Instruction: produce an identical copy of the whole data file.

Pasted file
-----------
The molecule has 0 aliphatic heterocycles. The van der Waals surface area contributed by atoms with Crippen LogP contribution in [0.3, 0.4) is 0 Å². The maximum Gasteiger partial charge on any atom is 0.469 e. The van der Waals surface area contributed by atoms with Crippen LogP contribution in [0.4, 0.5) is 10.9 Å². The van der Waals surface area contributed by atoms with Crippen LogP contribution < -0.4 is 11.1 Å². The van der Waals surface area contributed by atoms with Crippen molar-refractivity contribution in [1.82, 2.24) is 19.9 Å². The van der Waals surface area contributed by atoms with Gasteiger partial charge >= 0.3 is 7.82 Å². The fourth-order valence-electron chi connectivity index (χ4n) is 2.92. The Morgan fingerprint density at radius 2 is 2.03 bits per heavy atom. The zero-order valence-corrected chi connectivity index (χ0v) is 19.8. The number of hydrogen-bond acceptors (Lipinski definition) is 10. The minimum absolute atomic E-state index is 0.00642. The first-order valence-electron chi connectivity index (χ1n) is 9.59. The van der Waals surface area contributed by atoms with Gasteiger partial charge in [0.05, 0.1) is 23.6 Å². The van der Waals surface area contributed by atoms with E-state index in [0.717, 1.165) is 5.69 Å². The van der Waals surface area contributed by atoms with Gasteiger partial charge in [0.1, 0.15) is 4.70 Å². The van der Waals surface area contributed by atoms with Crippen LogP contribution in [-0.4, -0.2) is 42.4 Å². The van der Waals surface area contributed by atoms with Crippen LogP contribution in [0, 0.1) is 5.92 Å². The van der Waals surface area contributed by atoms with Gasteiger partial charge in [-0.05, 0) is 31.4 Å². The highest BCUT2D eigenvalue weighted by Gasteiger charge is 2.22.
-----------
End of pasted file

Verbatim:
The molecule has 0 aliphatic heterocycles. The van der Waals surface area contributed by atoms with Crippen LogP contribution in [0.3, 0.4) is 0 Å². The maximum Gasteiger partial charge on any atom is 0.469 e. The van der Waals surface area contributed by atoms with Crippen LogP contribution in [0.4, 0.5) is 10.9 Å². The van der Waals surface area contributed by atoms with Crippen LogP contribution < -0.4 is 11.1 Å². The van der Waals surface area contributed by atoms with Crippen molar-refractivity contribution in [1.82, 2.24) is 19.9 Å². The van der Waals surface area contributed by atoms with Gasteiger partial charge >= 0.3 is 7.82 Å². The fourth-order valence-electron chi connectivity index (χ4n) is 2.92. The Morgan fingerprint density at radius 2 is 2.03 bits per heavy atom. The zero-order valence-corrected chi connectivity index (χ0v) is 19.8. The number of hydrogen-bond acceptors (Lipinski definition) is 10. The minimum absolute atomic E-state index is 0.00642. The first-order valence-electron chi connectivity index (χ1n) is 9.59. The van der Waals surface area contributed by atoms with Gasteiger partial charge in [0.05, 0.1) is 23.6 Å². The van der Waals surface area contributed by atoms with E-state index in [0.717, 1.165) is 5.69 Å². The van der Waals surface area contributed by atoms with Gasteiger partial charge in [0.1, 0.15) is 4.70 Å². The van der Waals surface area contributed by atoms with Crippen LogP contribution in [-0.4, -0.2) is 42.4 Å². The van der Waals surface area contributed by atoms with Crippen LogP contribution in [0, 0.1) is 5.92 Å². The van der Waals surface area contributed by atoms with Gasteiger partial charge in [-0.05, 0) is 31.4 Å². The highest BCUT2D eigenvalue weighted by Gasteiger charge is 2.22.